Tuesday, October 30, 2007

Housing and consumption

Willem Buiter looks at the effect of housing on consumption. Amidst it all

Likewise, some current home owners may be planning to ‘trade down’ later in life, for instance when the family home gets replaced by a smaller property when the children leave home, following retirement or following the death of one’s spouse. For them the fundamental value of their endowment exceeds the present discounted value of their current and future planned consumption of housing services. Against that, there are also persons planning to trade up in the housing market.

This is probably a most important point. Given the number of people that seem to regard their property as their pension. There is an implicit belief that there will eventually be a mass trading down. Presumably, this will concertina the gap between family and smaller homes.

The other important point is

The argument for an effect of housing wealth on consumption over and above the pure wealth effect, is that housing wealth is collateralisable. Households-consumers can borrow against the equity in their homes and use this to finance consumption. If they are otherwise liquidity-constrained or credit-constrained, a boost to housing wealth would boost consumption by more than the pure wealth effect.

Buiter plays down this effect. However, outside credit cards, which are notoriously expensive, this is the cheapest and easiest way for the average person to access credit and liquidity. A rise in house prices provides a significant increase in the abililty to borrow, particuarly if, as is usually the case, it corresponds to an increase willingness on the side of financial instutions to offer credit.

Wednesday, October 17, 2007

Mechanism design

Here is Alex Tabarrok on mechanism design.

Evan Davis on the same issue.

Al Roth on Mechanism Design.

Here is another overview which looks at the issue of market failure more generally.

Imperfect Knowledge

John Kay, marvulous as usual, on information and knowledge.

A new book* by Roman Frydman and Michael Goldberg coins the phrase “imperfect knowledge economics” to describe this world of fundamental uncertainty. They use the systematic failure of attempts to analyse exchange rate swings to illustrate the hopelessness of a search for economic explanations that transcend time and place. Frequent discontinuities and transitions in the ways market participants view events mean that economic models, like historical narratives, are context specific. The search for “sharp prediction” – the mantra of the modern scientific economist who seeks to replicate the successes of physics for social science – is doomed to failure.

This seems to be at the heart of exchanges rates. They move to a different tune at different times. The model changes over time. Maybe that is why technical analysis is so prevalent: there is a search for pattern. It suggests that any modelling must try to find the trigger that switches from one model to another.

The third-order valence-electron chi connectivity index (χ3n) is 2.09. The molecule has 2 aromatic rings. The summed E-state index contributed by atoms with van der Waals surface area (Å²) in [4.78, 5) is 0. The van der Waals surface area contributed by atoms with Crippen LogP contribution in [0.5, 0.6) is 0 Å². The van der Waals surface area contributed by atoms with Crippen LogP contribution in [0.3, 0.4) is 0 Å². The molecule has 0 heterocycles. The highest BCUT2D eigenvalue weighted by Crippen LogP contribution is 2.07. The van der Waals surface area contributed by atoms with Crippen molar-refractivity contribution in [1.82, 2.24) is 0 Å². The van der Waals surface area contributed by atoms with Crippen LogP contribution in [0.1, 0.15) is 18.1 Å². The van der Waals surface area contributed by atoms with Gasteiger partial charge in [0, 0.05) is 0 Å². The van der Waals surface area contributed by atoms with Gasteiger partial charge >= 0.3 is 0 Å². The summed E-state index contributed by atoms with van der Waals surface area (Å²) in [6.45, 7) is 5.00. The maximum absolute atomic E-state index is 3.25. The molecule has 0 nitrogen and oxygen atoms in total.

Interest rates and risk-taking

Vasso P. Ioannidou and others look at the relationship between the level of short term interest rates and the amount of risk that a bank is prepared to take using a natural experiment in Bolivia (where the economy is dollarised and therfore monetary policy is set outside). They find that banks take more risk when interest rates are low: lending standards decline and ex-post default rates rise. However, banks do not charge more for the increased risk.

Sunday, October 14, 2007

Sharia law and interest

Willem Buiter looks at the creation of financial products that are consistent with Sharia law amidst a more wide-ranging defence of debt.

The explosion of wealth, much of it held in financial form, among oil- and gas-exporting nations, many of which adhere, at least notionally, to fundamentalist-literalist forms of Islam, has led to an explosion of financial engineering aimed at circumventing the Quranic ban on riba. Considerable ingenuity and vast amounts of resources are devoted to the construction of financial products that are economically equivalent to interest-bearing loans or interest-bearing bonds, but theologically equivalent to permissible Islamic risk-sharing instruments. The process of certifying financial products as Sharia-compliant is time-consuming and costly; those with the religious authority to provide the desired certification (typically Islamic scholar-jurists) often don’t understand finance. Financial experts tend not to be well-versed in Sharia law and its application to financial structures. Those with the power of certification can extract significant rents from the issuers and buyers of Sharia-compliant problems.

Sunday, October 07, 2007

Banking problems

Willem Buiter gives a great overview of recent problems in the banking industry.

Daniel Gross on the distribution of CDOs.

Tuesday, October 02, 2007